|George Frederick HANDEL
Concerti Grossi Opus 3
No 1 in B flat
Allegro, Largo, Allegro
No 2 in B flat
Vivace, Largo, Allegro, Moderato, Allegro
No 3 in G
Largo e staccato, Allegro, Adagio, Allegro
No 4 in F
Andante - Allegro, Andante, Allegro, Minuetto alternativo: Allegro
No 5 in D minor
Largo, Fuga: Allegro, Adagio, Allegro ma non troppo, Allegro
No 6 in D
Sinfonia/Bradley Creswick (Conductor)
Rec 2nd- 4th May 1995 The Jubilee Theatre, St Nicholas'
Hospital, Gosforth, Tyne and Wear
With the established position of period instrument orchestras in the performance
of baroque music looking in recent years like a stranglehold it is interesting
to see what a modern orchestra like the Northern Sinfonia makes of the Concerti
Grossi opus 3 by Handel.
While there is much of beauty in the orchestral sound there are also major
issues concerning the performance style that are not dealt with so satisfyingly.
Modern orchestras always tend towards the problem of having a sound that
is simply too lush to provide the clarity of texture and line demanded by
baroque music. The Northern Sinfonia falls straight into this trap, especially
in the bass section. While it is true that baroque music must be led, musically,
from the basso continuo, that is not the same as simply allowing the bass
instruments to dominate the texture. Throughout this recording the basses
are over prominent, completely swamping a largely pointless harpsichord.
While it cannot be said that they are lugubrious or stolid, there being plenty
of agility in the passagework, this is at the expense of a more varied
articulation or phrasing. It is this omission that leads to the replacement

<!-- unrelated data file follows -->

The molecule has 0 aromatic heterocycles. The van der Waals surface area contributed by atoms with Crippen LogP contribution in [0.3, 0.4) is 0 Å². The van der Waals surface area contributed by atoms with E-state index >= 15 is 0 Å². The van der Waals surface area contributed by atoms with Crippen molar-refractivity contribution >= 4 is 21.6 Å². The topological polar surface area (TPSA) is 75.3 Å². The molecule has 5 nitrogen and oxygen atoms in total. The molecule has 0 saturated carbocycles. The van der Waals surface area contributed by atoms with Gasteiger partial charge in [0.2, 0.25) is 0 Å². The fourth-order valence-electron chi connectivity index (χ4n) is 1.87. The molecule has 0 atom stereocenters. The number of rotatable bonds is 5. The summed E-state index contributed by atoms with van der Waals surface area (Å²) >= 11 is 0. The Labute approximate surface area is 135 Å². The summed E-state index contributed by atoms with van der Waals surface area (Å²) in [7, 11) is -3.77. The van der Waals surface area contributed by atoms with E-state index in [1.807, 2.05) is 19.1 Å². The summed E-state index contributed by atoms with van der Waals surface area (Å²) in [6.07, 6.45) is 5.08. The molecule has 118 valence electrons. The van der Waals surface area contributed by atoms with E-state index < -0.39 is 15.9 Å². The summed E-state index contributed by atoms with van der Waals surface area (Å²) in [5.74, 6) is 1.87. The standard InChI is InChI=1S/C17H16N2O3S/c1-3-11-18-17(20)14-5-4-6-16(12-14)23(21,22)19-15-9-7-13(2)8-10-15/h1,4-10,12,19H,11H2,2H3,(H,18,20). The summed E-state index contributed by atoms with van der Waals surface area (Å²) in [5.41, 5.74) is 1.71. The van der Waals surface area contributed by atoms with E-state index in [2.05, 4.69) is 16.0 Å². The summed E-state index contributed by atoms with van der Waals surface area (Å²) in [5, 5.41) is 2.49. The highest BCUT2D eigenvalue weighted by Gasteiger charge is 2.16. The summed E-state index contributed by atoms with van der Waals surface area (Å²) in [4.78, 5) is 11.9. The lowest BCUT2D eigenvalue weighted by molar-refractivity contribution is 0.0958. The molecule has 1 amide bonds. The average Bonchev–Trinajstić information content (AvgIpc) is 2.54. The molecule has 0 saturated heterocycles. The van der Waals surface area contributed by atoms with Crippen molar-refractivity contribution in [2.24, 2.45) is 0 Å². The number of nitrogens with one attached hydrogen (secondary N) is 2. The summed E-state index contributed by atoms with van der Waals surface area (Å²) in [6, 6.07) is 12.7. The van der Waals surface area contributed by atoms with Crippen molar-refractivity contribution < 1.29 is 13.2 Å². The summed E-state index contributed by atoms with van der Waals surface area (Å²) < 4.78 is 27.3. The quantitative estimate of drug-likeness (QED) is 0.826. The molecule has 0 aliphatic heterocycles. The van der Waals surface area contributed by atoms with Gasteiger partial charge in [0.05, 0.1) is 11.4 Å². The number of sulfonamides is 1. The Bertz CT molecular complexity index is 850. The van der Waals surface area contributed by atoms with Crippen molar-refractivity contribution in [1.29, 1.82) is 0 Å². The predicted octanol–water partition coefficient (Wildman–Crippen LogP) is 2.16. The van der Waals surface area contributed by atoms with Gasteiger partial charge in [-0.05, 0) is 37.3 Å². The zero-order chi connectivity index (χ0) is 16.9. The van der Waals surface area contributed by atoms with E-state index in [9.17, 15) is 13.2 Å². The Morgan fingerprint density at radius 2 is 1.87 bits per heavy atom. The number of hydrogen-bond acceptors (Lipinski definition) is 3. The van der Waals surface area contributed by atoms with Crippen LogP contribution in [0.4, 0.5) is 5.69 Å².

of "life" with mere "speed". The opening chord of the last movement in the
2nd concerto really sounds more like an ocean liner coming into
dock than a continuo section setting the pulse. In the second movement of
the same concerto, some very stylish playing by a pair of solo cellos is
similarly hampered through being unable to escape from the sounding morass
of string sound.
There are aspects of this recording that are more enjoyable. The fugue at
the end of the third concerto sets off with a more convincing sense of the
dance and some of the oboe solos provide a beauty of line that is undeniably
impressive. Throughout these works, Handel provides numerous solo sections
for a pair of oboes and these produce some of the highlights of the performance.
Personal preference would always be for the more open and buoyant sound of
baroque oboes, but the players of the Northern Sinfonia are at least able
to play with sprightly variety of articulation and some stylishly individual
ornamentation. The real highlight of this whole disc comes in the last track,
the 2nd movement of the D major concerto. Here, an unidentified
organist produces a masterclass of stylish playing with subtlety and grace
as well as a marvelous sense of the imaginative in ornamentation. In comparison
with this the stolid mordents of the flute soloist and the ripieno violins
sounds as tasteless as the organ sounds brilliant.
Overall there are good illustrations here of why this repertoire has become
so much the preserve of the period instrument groups. The lightness and
flexibility of baroque strings is always going to have the advantage in this
sort of music over long bows and a manner of playing that emphasises the
legato over rhythmic. While recordings like that of the English concert under
Trevor Pinnock are still in the catalogue, they represent a more enjoyable